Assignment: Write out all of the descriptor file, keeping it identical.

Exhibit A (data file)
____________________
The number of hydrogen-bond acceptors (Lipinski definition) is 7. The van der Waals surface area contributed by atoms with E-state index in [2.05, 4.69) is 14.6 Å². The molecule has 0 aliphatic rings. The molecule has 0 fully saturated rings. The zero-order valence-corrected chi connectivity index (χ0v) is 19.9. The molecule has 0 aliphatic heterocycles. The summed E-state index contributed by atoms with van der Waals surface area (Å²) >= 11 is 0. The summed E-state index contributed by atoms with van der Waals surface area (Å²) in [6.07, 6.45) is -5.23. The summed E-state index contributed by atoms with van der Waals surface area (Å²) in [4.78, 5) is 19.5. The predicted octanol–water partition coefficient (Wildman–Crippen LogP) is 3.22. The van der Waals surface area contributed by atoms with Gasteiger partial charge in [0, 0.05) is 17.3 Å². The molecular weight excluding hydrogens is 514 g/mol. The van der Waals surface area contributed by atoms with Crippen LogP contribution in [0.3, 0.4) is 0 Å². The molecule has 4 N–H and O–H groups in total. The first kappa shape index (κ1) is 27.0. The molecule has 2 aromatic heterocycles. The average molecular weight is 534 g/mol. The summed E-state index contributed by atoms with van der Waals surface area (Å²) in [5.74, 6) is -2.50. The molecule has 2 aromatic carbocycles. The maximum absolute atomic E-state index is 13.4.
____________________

The number of hydrogen-bond acceptors (Lipinski definition) is 7. The van der Waals surface area contributed by atoms with E-state index in [2.05, 4.69) is 14.6 Å². The molecule has 0 aliphatic rings. The molecule has 0 fully saturated rings. The zero-order valence-corrected chi connectivity index (χ0v) is 19.9. The molecule has 0 aliphatic heterocycles. The summed E-state index contributed by atoms with van der Waals surface area (Å²) >= 11 is 0. The summed E-state index contributed by atoms with van der Waals surface area (Å²) in [6.07, 6.45) is -5.23. The summed E-state index contributed by atoms with van der Waals surface area (Å²) in [4.78, 5) is 19.5. The predicted octanol–water partition coefficient (Wildman–Crippen LogP) is 3.22. The van der Waals surface area contributed by atoms with Gasteiger partial charge in [0, 0.05) is 17.3 Å². The molecular weight excluding hydrogens is 514 g/mol. The van der Waals surface area contributed by atoms with Crippen LogP contribution in [0.3, 0.4) is 0 Å². The molecule has 4 N–H and O–H groups in total. The first kappa shape index (κ1) is 27.0. The molecule has 2 aromatic heterocycles. The average molecular weight is 534 g/mol. The summed E-state index contributed by atoms with van der Waals surface area (Å²) in [5.74, 6) is -2.50. The molecule has 2 aromatic carbocycles. The maximum absolute atomic E-state index is 13.4.